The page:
By wupta on 9/6/2007 8:19:44 AM , Rating: 3
Content providers can and should decide the price that they want their product sold for. Consumers can decide to purchase or not. Apple is interested in selling it's products which are expensive and if it can provide cheap content well then it has succeeded in it business model.

RE: Apple
By MPE on 9/6/2007 11:14:08 AM , Rating: 2
If their plan is to expand the "iPod economy" why does it bother you?

Because you are letting a HARDWARE company dictate CONTENT pricing. That makes as much sense as letting Texas Instrument dictating the price of movie ticket.

Things have just got a hell of a lot worse for consumers. And it's not Apple's fault.

You are myopic. When one company controls the hardware AND content pricing it is not good for the consumer in the long term. Never has. This gives one company too much power in the industry and the extended economy.
What happens if Apple decided to launch a Super iPod for $700 and in order to keep it attractive wants $.25 pricing for music? Which intern means less money for artist, producers, record label receptionist, assistant just out of college and all the people involve in to producing and delivering music. Again, you fail to see beyond your iPod and $.99/dl needs.

And I didn't say MS was bad. Again, you miss the point that you can no longer watch NBC video on Macs or iPods (70% of the portable player market). How is this Apple's fault again?

Because APPLE IS DICTATING PRICE FOR WHAT THEY DO NOT CREATE. They are using their hardware muscle to strong arm the content industry.

Let me put it this way. What if EA controls 80% of the video game market. Now they want to charge $200 per game. But to keep it attractive, they want all companies computers and consoles that play EA games to price the console at $20. Great for the consumers but totally fucked for the rest of the industry.

Low price is great but it must be viable to the business. And Apple is not the only business.

Because they refused to roll over and agree to NBCs draconian demands?

Yea but Apple had exclusive agreement of NBC content.
Not like Apple had to distribute NBC product only. Basically, NBC and others are sick of the one way street pricing. Apple can make millions from their hardware without any limitation while NBC and the rest cant.

And if you did not know by now - CONTENT is what really sells hardware.

Would you have bought a $500 8800 GTX card if the only game you can play was Pong?
Would you have bought a new 1080p LCD if you can only watch Home Shopping Network?
Would you have bought an iPod if you can only play Celine Deion in it?

The industry knows is has always been 'its the content stupid'. Apple just use a sleight of hand to make not so while undermining the content industry. I say screw them. Play the same game as the rest of the hardware industry.

RE: Apple
By plinden on 9/6/2007 1:10:30 PM , Rating: 1
Yes, in theory, content providers should decide their own prices and DRM policies. I understand DRM. I work for a company that delivers online video content from third party content providers. We cannot get any contracts from content providers unless we offer DRM.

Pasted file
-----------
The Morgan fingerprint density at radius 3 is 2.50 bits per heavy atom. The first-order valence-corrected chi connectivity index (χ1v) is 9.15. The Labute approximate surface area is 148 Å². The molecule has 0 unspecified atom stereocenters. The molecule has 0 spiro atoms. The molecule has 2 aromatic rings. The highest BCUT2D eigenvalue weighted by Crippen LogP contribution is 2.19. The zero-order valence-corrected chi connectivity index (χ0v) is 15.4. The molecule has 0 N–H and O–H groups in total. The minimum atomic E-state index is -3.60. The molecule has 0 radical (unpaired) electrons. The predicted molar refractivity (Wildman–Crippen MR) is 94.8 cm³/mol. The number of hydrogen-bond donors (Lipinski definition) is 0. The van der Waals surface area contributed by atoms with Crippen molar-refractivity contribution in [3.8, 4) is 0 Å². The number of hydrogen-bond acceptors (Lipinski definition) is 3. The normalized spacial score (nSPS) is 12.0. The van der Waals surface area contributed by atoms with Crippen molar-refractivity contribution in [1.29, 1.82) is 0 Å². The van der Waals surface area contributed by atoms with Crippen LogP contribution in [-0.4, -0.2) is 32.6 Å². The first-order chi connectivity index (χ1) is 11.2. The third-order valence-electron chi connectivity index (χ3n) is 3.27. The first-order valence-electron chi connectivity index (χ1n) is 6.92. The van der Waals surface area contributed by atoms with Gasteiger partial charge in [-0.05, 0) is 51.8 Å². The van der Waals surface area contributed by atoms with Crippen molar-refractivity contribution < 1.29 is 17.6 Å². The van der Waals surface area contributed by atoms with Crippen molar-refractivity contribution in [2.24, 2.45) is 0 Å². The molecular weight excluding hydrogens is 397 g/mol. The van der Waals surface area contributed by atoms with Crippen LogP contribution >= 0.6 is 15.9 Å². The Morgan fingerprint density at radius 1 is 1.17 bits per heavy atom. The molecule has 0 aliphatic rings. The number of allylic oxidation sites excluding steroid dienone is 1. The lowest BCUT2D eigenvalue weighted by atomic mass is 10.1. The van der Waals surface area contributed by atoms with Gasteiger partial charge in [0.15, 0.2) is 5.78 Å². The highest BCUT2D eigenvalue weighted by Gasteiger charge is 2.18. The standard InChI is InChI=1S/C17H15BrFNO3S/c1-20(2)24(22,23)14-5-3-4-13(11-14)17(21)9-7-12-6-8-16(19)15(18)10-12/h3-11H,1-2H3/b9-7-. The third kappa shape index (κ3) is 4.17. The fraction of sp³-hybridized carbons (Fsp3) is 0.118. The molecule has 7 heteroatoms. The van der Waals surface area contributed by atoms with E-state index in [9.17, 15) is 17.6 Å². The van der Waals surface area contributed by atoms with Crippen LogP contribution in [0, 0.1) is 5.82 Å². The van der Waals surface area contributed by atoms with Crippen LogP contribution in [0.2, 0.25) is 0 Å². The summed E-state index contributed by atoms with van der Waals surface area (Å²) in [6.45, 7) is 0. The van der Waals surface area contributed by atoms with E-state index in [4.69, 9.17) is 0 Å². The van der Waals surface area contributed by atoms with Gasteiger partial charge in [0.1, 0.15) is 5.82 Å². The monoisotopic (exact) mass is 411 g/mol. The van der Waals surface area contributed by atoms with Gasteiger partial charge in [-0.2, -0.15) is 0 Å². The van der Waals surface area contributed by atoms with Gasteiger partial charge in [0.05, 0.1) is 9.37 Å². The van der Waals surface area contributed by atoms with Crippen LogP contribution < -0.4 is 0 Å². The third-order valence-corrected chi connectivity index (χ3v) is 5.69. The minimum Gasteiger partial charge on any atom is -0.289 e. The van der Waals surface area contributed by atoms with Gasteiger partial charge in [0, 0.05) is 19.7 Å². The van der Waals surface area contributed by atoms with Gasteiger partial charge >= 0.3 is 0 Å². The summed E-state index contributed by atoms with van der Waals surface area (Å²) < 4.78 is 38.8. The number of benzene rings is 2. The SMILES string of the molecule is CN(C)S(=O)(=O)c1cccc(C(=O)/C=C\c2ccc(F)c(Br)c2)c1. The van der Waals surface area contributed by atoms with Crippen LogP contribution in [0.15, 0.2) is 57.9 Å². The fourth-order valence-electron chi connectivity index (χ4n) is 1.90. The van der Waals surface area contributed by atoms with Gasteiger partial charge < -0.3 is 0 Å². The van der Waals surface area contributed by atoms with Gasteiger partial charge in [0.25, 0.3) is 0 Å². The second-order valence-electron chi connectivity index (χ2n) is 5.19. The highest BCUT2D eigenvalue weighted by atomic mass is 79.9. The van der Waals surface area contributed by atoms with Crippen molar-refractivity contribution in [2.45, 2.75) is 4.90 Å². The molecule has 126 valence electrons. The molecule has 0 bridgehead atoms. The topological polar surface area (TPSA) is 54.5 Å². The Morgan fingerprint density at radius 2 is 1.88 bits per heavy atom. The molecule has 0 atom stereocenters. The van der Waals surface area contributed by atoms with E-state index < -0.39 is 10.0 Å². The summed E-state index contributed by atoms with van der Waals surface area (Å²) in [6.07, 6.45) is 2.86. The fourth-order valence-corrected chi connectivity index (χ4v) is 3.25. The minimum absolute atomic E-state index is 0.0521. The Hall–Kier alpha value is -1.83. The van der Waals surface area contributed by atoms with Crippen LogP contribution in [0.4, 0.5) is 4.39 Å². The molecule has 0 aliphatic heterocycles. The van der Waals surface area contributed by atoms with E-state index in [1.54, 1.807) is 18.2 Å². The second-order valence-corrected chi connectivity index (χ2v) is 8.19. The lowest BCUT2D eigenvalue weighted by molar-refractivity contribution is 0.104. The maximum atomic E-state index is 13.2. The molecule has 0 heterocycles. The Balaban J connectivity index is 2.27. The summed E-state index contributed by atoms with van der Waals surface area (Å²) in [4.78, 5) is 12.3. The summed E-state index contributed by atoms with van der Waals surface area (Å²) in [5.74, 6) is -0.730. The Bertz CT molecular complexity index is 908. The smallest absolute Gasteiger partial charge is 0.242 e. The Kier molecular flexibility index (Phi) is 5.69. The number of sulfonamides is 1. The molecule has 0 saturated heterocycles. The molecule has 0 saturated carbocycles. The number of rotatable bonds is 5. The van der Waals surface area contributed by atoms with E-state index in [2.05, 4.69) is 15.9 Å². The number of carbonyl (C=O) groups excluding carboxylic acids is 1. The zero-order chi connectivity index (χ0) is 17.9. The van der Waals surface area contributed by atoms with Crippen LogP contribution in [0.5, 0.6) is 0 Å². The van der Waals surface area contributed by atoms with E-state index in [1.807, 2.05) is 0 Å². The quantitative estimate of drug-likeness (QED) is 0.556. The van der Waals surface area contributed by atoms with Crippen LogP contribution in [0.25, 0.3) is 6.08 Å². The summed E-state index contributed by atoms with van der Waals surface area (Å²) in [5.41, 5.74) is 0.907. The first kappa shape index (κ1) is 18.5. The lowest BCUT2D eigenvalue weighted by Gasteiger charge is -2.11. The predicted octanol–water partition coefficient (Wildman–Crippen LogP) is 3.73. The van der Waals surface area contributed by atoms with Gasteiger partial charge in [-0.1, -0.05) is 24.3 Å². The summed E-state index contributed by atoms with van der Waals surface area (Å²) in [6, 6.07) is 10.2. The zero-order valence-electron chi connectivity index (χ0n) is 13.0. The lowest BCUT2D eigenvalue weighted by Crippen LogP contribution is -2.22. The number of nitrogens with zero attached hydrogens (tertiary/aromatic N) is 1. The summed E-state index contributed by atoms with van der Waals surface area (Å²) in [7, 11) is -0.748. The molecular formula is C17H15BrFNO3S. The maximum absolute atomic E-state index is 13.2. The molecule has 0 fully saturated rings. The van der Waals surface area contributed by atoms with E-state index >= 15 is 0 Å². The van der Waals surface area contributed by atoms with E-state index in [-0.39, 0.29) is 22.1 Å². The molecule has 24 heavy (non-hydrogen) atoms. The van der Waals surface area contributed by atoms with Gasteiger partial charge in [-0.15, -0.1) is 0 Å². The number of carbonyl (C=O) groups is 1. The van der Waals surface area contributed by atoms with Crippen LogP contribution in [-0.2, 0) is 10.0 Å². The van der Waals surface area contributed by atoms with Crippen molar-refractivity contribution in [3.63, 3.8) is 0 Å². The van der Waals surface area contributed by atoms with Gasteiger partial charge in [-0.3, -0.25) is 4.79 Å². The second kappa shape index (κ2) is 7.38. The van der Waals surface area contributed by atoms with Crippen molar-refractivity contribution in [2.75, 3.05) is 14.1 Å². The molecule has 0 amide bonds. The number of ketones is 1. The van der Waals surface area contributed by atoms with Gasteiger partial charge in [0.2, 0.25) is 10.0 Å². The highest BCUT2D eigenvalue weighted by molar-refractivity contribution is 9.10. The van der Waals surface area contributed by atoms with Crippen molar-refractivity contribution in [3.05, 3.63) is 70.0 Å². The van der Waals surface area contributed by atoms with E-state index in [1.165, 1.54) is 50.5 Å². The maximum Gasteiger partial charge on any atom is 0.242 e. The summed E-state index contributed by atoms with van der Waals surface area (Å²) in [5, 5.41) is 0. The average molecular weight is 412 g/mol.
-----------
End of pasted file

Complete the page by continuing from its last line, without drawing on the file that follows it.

But it's FUCKING ridiculous the things they ask for.

Studio A will ask for their content to be downloadable and playable on only one PC, but with no expiration. Channel X will allow syncing to multiple windows mobile devices, but want a one week expiration, except for premium content which will expire in 24 hours.

Let me repeat: it's FUCKING ridiculous.

So what happens when Dick and Jane fly to Europe and want to bring some stuff to watch while they're on the plane?

Dick has to think, "Hmm, BSG is from NBC and I can play it only on one <insert name of mobile device>, but Jane has it on hers so we'll bring that. Lost is from NBC, or is it CBS? I think it's premium anyway ... better check that ... and so we'd better watch that Friday night. Aggh, we're not allowed to play that on Jane's <insert name of mobile device> so I have to bring my laptop ... crap! I left it at work. I'll have to make a detour on the way to the airport pick it up, but it's the other direction ... Sod this. I'm installing BitTorrent".

And an industry goes belly up because of the greed and shortsightedness of the content providers.

Apple are a big enough company to make a stand. We are a small company who can't, so we have to roll over, which means no one wants our stuff (I wouldn't pay for it), which makes it harder for us to get contracts. But I don't blame Apple. I blame the stupidity of the networks/studios/cable providers. They don't understand that if a consumer has to think about DRM, it's a failure. Apple does understand that, so its DRM is comparatively lax, while still offering some piece of mind to the providers.

Apple's business practices, in this case, are good for everyone, Apple included: the consumer doesn't have to keep track of an infinite variation in prices or DRM policies, and providers sell more and make more money.

In all this, I can't believe you are arguing that NBC wanting to charge 2.5x the price and demanding more restrictive DRM is good for anyone, not even NBC itself. There's no guarantee that NBC, or any other content provider, will make the connection between falling online sales and their own stupid policies, so you can't assume that NBC will make any concessions to the consumer. They think we're all pirates anyway.